The fourth group of papers is concerned with Information Mapping, namely techniques for representing items of information on a "map" in such a way as to bring out significance from the network of relationships. The first paper was prepared at the request of the Commonwealth Science Council. The last one reflects a continuing concern with the use of computers to plot out such maps. This is being further explored as a way of presenting the information in the new edition of the Yearbook of World Problems and Human Potential (1985). A special concern is with generation of an atlas of "maps" of sections of the network of over 3,000 problems embedded in a network of over 12,000 relationships of different types.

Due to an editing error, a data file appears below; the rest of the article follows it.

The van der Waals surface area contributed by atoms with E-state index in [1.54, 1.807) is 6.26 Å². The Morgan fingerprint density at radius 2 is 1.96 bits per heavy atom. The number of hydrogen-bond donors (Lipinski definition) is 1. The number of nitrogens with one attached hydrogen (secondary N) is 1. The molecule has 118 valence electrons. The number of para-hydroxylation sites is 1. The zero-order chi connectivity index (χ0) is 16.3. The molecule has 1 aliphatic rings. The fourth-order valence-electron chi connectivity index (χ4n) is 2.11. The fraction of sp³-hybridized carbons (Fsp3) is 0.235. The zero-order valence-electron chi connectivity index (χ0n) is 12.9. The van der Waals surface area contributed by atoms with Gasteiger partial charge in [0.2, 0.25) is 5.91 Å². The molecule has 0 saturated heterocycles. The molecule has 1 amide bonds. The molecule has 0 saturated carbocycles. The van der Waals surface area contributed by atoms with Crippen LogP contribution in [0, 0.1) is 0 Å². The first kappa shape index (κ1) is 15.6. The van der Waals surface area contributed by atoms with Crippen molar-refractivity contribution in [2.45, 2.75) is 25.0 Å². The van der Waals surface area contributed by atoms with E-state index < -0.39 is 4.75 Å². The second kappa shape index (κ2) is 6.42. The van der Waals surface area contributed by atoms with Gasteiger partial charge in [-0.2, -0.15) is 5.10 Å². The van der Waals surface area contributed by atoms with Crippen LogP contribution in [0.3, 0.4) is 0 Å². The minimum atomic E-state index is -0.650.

The fifth group of papers considers a variety of topics associated with Complexity and Comprehension. The first considers complexity as a constraint on social innovation. The second draws attention to a conceptual de-patterning device. The third paper considers ways in which comprehension might be considered to evolve in the future and what that could imply for ordering comprehension at the present time. The fourth explores ways of designing more meaningful "maps" of social action through coding its complexity onto processes whose integration is essentially more comprehensible. The final paper compares the current document handling system to the kind of information which would enhance ability to work creatively with available concepts.